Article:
In today’s post, I will show you how to spot a scam P2P platform.
If you’ve noticed, some reputable cryptocurrency exchanges do not have the P2P feature because of how easily it attracts scammers.
I have also discovered that there are P2P platforms (both crypto-based and fiat-based) that are scams.
Keep reading to see how you can avoid those platforms and save your money.
What Is A P2P Platform?
Firstly, let’s define a P2P platform.
A P2P platform enables buyers and sellers to interact with each other without the interference of a third party.
P2P is short for peer-to-peer or person-to-person and it is a common term in FinTech.
PayPal, Apple Cash, and Facebook Pay are popular examples of a P2P platform.
They enable you to send money to a seller upon the receipt of your goods or vice versa (depending on the agreement).
In the cryptocurrency verse, we have exchanges like Paxful and Remitano that are focused on P2P trading while others like Binance and OKEx add it to the services they provide.
A major pro of the P2P platform is the speed at which transactions are completed since there is little or no need for a third party.
Sadly, scam platforms like Envestio, Kuetzal, Monethera, and Grupeer have taken advantage of people’s interest in p2p to steal their funds.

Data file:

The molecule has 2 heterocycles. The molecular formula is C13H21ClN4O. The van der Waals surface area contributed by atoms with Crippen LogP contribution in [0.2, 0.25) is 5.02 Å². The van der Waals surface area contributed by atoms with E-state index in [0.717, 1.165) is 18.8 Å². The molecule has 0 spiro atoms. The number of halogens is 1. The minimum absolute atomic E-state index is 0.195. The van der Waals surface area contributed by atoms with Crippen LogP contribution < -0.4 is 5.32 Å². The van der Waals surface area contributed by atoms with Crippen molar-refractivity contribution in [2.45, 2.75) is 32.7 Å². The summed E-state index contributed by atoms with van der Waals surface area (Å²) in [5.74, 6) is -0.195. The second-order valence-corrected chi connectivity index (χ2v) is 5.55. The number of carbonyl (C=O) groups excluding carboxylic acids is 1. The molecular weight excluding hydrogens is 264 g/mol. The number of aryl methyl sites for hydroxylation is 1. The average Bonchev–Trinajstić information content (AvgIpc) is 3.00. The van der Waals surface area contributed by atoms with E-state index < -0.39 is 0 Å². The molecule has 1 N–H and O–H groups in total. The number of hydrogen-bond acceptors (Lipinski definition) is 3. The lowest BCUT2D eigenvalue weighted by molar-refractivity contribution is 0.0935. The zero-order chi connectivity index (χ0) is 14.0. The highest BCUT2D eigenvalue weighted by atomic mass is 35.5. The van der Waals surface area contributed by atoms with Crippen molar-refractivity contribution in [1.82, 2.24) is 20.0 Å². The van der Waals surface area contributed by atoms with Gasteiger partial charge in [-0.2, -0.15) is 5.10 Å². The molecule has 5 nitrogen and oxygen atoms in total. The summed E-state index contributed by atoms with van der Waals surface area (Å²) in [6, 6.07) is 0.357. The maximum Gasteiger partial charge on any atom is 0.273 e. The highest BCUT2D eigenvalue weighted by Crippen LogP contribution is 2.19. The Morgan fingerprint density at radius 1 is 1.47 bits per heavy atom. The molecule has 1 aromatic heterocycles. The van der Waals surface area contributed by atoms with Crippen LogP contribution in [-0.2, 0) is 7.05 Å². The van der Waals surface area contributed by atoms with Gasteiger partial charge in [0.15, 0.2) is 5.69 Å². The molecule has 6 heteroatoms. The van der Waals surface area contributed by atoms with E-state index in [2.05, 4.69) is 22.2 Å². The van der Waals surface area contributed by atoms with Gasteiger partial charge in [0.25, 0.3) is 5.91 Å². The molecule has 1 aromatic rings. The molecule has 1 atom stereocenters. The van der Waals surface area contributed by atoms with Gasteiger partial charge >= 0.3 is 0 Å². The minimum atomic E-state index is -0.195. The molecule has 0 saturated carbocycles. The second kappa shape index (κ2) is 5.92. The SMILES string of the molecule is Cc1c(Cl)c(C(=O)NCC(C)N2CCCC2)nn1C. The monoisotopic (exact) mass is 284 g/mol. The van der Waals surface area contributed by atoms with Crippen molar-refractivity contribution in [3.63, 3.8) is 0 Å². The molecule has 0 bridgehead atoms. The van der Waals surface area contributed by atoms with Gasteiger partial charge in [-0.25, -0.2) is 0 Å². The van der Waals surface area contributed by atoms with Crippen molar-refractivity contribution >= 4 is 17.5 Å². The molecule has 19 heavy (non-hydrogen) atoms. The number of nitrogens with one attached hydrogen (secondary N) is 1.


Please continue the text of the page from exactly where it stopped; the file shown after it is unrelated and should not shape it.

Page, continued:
I will now show you how to spot a scam P2P platform so that you will not fall victim.
How To Spot A Scam P2P Platform
Before investing in a P2P platform, check out for these signs that may give it away as a scam:
1. Founders Identity
An obvious red flag is when you can’t identify the founders of the platform.
It means that no one can be held accountable when something goes wrong.
Even when you find founders’ names on the platform’s website or YouTube videos showing different offices, don’t relax.
For all we know, they could be actors.
Step up your research and check for those names on popular sites like LinkedIn, Twitter, Crunchbase, Facebook, etc. and check out for these:
- What is their followership like?
- Do they have records of past achievements?
- Can you find any qualifications they have that befits their roles as CEOs?
If you can’t find any tangible information on the so-called founders, you may want to hold on a bit before using the platform.
2. Company Regulations
Another way to spot a scam P2P platform is when it is not regulated by any corporate body.
Before investing in a P2P platform, confirm that it is registered and regulated by a corporate body like SEC, FDIC, CAC, etc.
At least, you should find relevant information on the platform on Fintech platforms like Crunchbase and TechCrunch.
Don’t put your money there if the platform does not identify with any known financial body or vice versa.
3. Terms And Conditions (T&C)
I hope you’re not among the lazy folks who do not read the Terms and Conditions of a company of interest (LOL).
Endeavor to read its T&C before investing in a company.
You may find statements that may be amiss.
For example, if it states that the company reserves the right to make changes to the platform without notifying the users, that should cause you to worry.
4. Public Opinion
It also matters what old users of the P2P platform are saying about it.